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Drought impacts on Amazon rainforest soil: carbon, structure and ecology

   School of Geosciences

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  Prof Patrick Meir, Dr L Rowland  Applications accepted all year round  Funded PhD Project (UK Students Only)

About the Project


This PhD offers a unique opportunity to study the effects of long-term drought on soil carbon storage and soil biology in Amazonian rainforest. Please read all the information at to find out more and how to apply. The current deadline is 20 February 2023. We wish to appoint a candidate asap to join us Spring 2023.

Project background

You will join a world-class international research team, perform fieldwork in the Amazon, and will develop an exceptional set of skills and networks to help you take the next step forward in your career. Besides UK-based supervisors, there will be international supervision from Prof Beto Quesada, Amazon Research Institute, Manaus, Brazil (INPA) and Prof Antonio da Costa, Federal University of Pará, Brazil.

Tropical rainforests exchange more carbon dioxide with the atmosphere than any other land biome. This partly reflects their geographic size, but also high metabolic rates driven by warmer temperatures and generally high moisture availability. Changes in the loss or gain of carbon from tropical forest ecosystems can substantially affect the global carbon balance (1), but accelerating and persistent climate change threatens to cause these forests to act as much smaller absorbers of carbon dioxide than in previous decades (2).  In Amazônia an increasing frequency of climate extremes, particularly drought and warming, are key drivers of these changes, but the effects remain poorly understood, limiting our ability to predict change and related risk (3, 4). 

 This is particularly true of the soil, an understudied but critical component of tropical forest ecosystems. Tropical soils contain one third of the carbon stored in soils globally (5). This carbon is vulnerable to climate change, especially over the long term. Our short-term evidence suggests that these large carbon stores are very vulnerable to climate change (6), and are at risk of releasing substantial amounts into the atmosphere. But there is very little understanding of the long-term impacts of climate change on the large stores of carbon in these soils, and on their structure and ecology. Our team leads the world’s only long-term (>10-year) ecosystem-scale drought experiment in tropical forest. Based in Amazônia this experiment offers an entirely unique scientific opportunity to advance our understanding of long-term climate change effects on tropical forests, at ecosystem scale. The PhD will bring together a supervisory network from across the UK and Brazil, providing exceptional field, laboratory, modelling and networking opportunities for the successful applicant, all in a rapidly emerging and high-impact field.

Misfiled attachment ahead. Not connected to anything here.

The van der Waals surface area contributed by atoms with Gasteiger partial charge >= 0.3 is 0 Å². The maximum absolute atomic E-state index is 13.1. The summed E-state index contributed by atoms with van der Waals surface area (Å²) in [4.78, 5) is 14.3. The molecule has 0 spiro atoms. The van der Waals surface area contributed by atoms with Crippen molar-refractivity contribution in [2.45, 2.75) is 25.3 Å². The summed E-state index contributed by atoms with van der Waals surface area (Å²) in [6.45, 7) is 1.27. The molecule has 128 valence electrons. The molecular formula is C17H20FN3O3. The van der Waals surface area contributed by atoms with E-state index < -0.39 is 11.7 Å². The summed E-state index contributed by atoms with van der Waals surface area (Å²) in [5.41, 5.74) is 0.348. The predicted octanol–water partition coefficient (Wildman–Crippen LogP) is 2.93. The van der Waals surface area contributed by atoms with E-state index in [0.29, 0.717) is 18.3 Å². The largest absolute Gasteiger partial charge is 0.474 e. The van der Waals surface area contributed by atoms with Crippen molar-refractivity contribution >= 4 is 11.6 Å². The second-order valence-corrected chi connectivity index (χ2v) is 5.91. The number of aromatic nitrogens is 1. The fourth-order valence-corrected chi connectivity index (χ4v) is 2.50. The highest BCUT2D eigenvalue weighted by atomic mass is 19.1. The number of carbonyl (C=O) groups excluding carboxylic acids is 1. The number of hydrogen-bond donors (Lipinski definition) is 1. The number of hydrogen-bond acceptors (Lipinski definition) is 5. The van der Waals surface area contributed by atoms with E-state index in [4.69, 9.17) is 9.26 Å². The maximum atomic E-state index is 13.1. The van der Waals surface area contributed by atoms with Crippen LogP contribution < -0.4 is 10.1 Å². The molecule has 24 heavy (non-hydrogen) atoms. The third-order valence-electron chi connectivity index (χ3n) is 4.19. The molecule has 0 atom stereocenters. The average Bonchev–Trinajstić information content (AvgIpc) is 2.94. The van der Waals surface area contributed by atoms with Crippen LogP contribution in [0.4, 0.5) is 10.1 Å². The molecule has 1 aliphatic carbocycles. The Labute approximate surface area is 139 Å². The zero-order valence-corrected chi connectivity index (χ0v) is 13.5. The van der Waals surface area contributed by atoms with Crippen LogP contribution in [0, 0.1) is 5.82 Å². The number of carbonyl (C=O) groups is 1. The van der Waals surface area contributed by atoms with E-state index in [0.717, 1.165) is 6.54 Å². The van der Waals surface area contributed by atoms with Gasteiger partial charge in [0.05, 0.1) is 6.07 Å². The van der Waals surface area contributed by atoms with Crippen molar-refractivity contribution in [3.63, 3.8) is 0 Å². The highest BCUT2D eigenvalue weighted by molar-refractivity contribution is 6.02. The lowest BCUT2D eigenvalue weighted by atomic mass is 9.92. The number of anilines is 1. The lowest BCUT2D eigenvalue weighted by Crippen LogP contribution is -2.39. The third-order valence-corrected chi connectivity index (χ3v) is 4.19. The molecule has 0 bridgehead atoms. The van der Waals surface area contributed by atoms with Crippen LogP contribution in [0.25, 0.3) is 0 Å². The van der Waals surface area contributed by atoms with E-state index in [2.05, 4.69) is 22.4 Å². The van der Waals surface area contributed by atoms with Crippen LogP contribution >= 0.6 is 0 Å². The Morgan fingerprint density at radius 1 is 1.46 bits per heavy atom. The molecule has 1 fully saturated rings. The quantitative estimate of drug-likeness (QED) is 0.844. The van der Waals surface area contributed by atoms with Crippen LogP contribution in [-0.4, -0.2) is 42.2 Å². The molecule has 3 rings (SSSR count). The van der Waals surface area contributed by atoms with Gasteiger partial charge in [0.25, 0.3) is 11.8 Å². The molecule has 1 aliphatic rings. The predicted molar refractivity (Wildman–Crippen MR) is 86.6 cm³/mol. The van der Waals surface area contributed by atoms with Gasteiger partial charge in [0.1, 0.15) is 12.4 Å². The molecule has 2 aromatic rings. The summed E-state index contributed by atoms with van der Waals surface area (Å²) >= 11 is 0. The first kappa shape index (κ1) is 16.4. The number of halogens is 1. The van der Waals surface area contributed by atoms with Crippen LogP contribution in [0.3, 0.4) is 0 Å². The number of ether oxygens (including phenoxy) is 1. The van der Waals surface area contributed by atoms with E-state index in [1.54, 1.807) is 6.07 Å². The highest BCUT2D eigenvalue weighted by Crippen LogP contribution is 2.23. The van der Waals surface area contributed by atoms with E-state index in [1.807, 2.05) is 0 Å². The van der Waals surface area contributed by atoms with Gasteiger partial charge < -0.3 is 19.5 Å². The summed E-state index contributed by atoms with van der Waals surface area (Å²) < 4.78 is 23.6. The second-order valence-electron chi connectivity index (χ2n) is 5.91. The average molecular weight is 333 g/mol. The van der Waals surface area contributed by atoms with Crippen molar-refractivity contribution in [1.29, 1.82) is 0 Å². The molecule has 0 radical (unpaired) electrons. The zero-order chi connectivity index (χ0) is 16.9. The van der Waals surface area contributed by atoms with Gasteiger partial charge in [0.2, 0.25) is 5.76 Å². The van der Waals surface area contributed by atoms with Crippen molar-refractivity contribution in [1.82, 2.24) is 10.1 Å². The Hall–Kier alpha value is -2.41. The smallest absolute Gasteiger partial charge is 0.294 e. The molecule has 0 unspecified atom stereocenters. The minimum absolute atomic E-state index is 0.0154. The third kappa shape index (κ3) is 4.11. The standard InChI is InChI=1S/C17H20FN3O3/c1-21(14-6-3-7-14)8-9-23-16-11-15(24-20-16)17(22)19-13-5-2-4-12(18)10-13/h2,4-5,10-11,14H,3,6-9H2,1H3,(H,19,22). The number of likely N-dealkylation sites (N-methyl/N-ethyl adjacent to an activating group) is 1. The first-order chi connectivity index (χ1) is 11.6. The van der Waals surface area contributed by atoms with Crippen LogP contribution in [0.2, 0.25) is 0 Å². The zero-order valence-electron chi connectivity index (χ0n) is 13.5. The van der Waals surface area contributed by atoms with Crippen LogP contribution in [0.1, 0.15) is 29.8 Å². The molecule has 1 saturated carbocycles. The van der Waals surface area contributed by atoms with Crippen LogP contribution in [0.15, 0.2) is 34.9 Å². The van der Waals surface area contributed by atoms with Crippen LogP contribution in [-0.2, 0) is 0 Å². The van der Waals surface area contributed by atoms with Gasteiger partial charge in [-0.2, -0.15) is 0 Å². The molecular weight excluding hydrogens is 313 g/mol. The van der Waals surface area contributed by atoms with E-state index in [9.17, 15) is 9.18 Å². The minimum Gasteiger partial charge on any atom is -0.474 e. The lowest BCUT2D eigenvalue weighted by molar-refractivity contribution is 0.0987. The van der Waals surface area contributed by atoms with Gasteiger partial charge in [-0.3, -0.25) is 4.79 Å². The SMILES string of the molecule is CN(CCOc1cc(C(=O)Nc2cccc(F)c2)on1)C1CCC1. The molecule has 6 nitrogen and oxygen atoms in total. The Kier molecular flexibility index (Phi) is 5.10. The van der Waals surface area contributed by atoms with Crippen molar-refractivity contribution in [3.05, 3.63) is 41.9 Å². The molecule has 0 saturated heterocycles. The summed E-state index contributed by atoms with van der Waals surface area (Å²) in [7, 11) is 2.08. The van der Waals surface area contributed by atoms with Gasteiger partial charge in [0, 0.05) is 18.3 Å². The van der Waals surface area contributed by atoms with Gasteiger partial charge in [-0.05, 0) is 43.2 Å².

Research questions

A core underpinning question for the PhD will focus on the effects of decadal-scale (20 years) drought on the stock of soil carbon. However, the student is expected to build outwards from this, considering the influence of changing structure and function in the soil and vegetation during extended drought. Some alterations to the forest have been very large during the experiment, for example the loss of substantial biomass through increased tree mortality (7,8); whilst others have been more subtle and include alterations to the microbial community, and potentially to the use of nutrients (9).


The PhD student will gain expertise in soil structural, chemical and biological analysis, and will have the opportunity to consider links between soil biogeochemistry, microbial ecology and root properties. A range of data analysis skills will be developed, including the learning of leading-edge statistical methods, and the potential to integrate findings with relevant modelling groups. The student will also gain substantial experience in the use of scientific equipment, collaboration, project management, working in a foreign language and culture, and working as part of a team. 


  1. Masters degree desirable, and/or strong undergraduate in relevant discipline (ecology, plant science, ecophysiology, soil science, ecosystem science)
  2. Experience of field work, desirable in tropical countries, remote locations.
  3. Language skills, or aptitude/desire to learn (Brazilian Portuguese)
  4. Experience of succeeding working in team environments as well as individually.

Funding Notes

Funding is only guaranteed for UK level fees. International applicants who wish to self-fund the Overseas fees are welcome to enquire.

Open days

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